Shimla, India

Steep mountains in Himachal Pradesh, India, give rise to a rich variety of species. Credit: Blaine Harrington III/Alamy

In India’s Western Himalayas, changes in altitude are so dramatic and steep that alluvial grasslands, subtropical forests, conifers and alpine meadows lie stacked almost on top of each other, producing a spectacular range of vegetation. Now, the myriad plants that inhabit these mountains are migrating upwards because of climate change — and some are in danger of being lost before anyone has even recorded their existence.

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“Indian scientists have not documented many of the species in the Western Himalayas, so one does not know what species existed in the first place, and where they have shifted to,” says Vaneet Jishtu, a botanist at the Himalayan Forest Research Institute in Shimla in the north Indian state of Himachal Pradesh. Jishtu and his team are midway through a five-year project to catalogue the upward migration.

Although melting glaciers are often the focus of climate-change concerns in the Himalayas, the range is also home to one-tenth of the world’s known higher-altitude plant and animal species, and half of India’s native plant species. Particularly rich in biodiversity are the Western Himalayas that, in India, include the states of Himachal Pradesh, Jammu and Kashmir, Uttarakhand and Sikkim (see ‘Peak plants’). There, mountains that rise steeply from 300 metres to more than 6,000 metres have diverse ecosystems and act as a natural barrier to species migration. But data collection on biodiversity in the Himalayas is sporadic — and there is much less information than from the European Alps or the Andes, says Nakul Chettri, coordinator of the transboundary landscapes programme at the International Centre for Integrated Mountain Development (ICIMOD) in Kathmandu.

The studies that do exist tend to be on well-known species, but give an idea of the extent of the upward shift. Over the past decade, tropical plants such as the nuisance weed Parthenium hysterophorus and the water fern Azolla cristata have settled in the formerly temperate climate of the Kashmir Himalayas, according to studies by Zafar Reshi, a botanist at the University of Kashmir in Srinagar in Jammu and Kashmir state (see, for instance, B. Ahad et al. Am. Fern J. 102, 224–227; 2012). He also notes that the flowering and fruiting cycles of pear and apple trees — for which the region is famous — have shifted in line with rising temperatures during the past 50 years, leading to changes in fruit size, colour and taste (B. Basannagari and C. P. Kala PLoS ONE 8, e77976; 2013).

Himalayan blue pines (Pinus wallichiana) are on the move too. They are now seen at heights of 4,000 metres, whereas two or three decades ago they grew at altitudes no higher than 3,000 metres, says a team led by Sher Singh Samant, head of the biodiversity and conservation team at the Himachal Pradesh unit of the G. B. Pant Institute of Himalayan Environment and Development. “In the past, heavy snowfall in higher regions prevented the upward shift of species. Now there is less snow and it has started melting faster, bringing about changes in vegetation and alpine meadows,” he says. Even species among the glacier-deposited rocks at 4,500–5,500 metres are moving upwards to cooler climes, he notes.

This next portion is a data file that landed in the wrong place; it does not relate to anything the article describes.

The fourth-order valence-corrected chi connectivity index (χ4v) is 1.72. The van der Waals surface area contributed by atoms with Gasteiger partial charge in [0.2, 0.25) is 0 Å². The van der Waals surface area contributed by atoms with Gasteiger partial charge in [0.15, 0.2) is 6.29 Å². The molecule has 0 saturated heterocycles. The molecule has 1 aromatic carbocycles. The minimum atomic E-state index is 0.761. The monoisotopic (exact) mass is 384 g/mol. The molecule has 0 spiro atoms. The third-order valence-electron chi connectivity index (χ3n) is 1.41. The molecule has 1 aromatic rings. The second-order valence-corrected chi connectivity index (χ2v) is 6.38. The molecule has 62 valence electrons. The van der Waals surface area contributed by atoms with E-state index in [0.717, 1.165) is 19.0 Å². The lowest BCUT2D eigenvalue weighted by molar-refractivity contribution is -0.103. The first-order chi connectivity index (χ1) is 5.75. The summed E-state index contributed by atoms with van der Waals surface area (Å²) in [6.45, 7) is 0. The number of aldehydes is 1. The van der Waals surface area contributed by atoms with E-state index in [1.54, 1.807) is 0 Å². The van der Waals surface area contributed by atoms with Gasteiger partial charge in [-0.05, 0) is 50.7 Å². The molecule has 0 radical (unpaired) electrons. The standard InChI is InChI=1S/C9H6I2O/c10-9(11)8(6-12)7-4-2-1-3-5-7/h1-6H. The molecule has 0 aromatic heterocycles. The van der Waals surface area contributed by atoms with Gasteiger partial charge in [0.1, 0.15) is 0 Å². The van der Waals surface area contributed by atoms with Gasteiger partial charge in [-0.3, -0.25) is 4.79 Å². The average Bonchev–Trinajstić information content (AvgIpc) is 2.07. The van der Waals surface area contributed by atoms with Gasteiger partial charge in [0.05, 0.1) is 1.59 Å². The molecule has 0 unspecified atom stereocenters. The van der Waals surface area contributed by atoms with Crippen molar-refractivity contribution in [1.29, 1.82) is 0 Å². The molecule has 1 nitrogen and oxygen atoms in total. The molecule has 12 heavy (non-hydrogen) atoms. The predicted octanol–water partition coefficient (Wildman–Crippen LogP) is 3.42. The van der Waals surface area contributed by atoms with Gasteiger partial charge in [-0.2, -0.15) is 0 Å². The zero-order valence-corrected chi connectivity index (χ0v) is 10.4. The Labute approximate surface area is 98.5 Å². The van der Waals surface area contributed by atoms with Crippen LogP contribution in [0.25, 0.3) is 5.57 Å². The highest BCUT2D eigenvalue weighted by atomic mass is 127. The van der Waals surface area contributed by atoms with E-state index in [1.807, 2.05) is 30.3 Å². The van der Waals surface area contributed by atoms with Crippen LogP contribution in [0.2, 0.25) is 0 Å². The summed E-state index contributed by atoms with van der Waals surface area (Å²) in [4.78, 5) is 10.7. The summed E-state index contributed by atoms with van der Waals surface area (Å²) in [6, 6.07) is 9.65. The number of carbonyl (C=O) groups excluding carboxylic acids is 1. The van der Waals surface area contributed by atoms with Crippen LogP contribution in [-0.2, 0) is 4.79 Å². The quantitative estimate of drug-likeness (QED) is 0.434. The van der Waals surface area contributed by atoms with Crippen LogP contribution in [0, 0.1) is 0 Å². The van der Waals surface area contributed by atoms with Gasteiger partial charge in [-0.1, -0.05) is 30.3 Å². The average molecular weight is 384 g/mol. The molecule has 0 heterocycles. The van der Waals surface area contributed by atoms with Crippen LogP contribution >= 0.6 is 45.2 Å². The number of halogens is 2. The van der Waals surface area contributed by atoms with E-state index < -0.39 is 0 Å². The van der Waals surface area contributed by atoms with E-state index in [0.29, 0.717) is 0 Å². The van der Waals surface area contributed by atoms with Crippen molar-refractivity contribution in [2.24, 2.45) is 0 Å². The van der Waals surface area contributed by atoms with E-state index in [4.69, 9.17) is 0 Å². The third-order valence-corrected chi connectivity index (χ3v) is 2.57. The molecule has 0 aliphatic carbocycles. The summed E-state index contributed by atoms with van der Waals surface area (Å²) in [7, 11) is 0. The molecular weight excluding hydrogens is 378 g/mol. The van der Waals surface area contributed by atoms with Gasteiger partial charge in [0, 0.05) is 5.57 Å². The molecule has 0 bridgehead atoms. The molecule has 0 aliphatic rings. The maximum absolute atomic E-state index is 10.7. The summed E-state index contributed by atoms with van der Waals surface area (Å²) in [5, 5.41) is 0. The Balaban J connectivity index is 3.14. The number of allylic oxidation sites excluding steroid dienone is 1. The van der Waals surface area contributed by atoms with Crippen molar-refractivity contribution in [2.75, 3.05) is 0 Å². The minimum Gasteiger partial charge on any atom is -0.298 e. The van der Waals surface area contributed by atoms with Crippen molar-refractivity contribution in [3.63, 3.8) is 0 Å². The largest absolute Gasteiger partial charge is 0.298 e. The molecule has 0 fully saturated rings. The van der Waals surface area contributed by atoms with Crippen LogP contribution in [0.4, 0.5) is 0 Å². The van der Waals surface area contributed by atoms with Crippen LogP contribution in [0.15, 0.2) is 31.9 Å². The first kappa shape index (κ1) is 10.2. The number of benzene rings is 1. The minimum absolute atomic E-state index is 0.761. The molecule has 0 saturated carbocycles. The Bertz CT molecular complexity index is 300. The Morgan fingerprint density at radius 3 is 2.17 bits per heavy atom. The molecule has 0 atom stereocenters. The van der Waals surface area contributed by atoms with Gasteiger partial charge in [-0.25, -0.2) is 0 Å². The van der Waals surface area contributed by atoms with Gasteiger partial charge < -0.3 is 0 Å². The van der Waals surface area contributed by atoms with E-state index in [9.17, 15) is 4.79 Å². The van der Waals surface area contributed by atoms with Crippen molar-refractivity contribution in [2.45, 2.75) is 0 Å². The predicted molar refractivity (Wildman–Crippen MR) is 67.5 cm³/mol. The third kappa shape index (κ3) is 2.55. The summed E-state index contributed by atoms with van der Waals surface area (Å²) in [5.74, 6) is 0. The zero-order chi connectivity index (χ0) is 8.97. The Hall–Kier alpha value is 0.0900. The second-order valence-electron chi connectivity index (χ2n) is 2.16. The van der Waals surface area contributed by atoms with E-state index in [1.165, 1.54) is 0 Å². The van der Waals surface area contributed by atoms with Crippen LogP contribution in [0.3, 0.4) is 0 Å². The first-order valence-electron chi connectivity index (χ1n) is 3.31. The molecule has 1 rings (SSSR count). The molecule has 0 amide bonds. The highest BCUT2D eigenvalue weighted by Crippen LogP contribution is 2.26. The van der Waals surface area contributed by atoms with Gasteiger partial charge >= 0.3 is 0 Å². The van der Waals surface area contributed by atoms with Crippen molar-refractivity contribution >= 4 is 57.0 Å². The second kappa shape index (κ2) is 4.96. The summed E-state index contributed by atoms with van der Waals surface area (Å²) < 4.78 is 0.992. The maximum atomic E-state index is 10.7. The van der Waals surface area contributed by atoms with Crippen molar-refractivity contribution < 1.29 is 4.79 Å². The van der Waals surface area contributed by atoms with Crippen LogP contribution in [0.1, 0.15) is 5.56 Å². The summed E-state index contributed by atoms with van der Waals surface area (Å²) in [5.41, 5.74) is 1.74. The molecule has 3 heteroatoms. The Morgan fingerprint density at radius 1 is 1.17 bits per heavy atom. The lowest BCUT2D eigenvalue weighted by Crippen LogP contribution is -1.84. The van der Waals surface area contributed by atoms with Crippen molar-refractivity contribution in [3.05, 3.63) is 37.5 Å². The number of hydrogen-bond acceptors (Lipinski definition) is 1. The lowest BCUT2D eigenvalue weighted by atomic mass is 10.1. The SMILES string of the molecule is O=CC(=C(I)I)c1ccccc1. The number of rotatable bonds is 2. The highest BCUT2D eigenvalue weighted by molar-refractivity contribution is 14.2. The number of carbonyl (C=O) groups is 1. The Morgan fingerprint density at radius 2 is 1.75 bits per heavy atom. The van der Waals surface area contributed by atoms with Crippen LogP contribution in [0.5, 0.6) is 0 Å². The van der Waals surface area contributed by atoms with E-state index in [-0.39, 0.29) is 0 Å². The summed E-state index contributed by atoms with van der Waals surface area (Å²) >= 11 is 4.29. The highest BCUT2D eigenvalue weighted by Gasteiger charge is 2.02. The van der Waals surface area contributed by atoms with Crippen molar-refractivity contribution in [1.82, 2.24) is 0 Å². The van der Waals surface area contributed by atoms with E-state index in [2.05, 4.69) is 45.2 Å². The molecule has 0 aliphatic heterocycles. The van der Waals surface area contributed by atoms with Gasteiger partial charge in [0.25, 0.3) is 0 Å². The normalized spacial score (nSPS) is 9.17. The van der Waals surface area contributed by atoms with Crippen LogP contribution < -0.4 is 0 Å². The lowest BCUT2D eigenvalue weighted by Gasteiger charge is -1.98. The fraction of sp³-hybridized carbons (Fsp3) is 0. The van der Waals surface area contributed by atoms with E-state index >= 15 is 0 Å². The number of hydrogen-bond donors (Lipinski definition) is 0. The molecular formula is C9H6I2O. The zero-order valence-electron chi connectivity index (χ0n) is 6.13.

Researchers know much less about — or have not even documented — many of the region’s native species, especially ones that inhabit high-altitude transition zones, or ecotones, where one ecosystem gives way to another. Species in these zones are most affected by climatic change, says Chettri: “They either have to adapt by shifting to higher altitudes, or they die.”

Such fears prompted the launch in 2012 of Jishtu’s five-year project to assess the impact of global warming on transition zones in Himachal Pradesh. “We are still collecting and analysing data,” he says. He is also setting up an arboretum in Shimla to conserve Himalayan plants that are endangered or rapidly disappearing.

One problem with existing Himalayan biodiversity assessments is a tendency to limit them to protected areas and certain species, says Chettri. This affects data on animals as well as on plants. He cites a draft ICIMOD analysis of the Eastern Himalayas that noted the cataloguing of biodiversity there is skewed towards charismatic species such as the red panda (Ailurus fulgens), with lower vertebrates and invertebrates sidelined. Even preliminary information about algae, fungi, insects, mosses and ferns is still scarce in the Kashmir Himalayas in India, adds Reshi.

The data that do exist can be hard for researchers to find. Past records of the region’s biodiversity are scattered, inaccessible or lost in obscure natural history museums, says Reshi. “There is little systematic digitization of the collected data, and access to the data is limited, leading to duplication and misuse of resources and time,” adds Chettri.

And time could be in short supply: species can migrate upwards for only so long before they hit inhabitable terrain. The upper Himalayas comprise mostly rocks, without soils to support plant growth.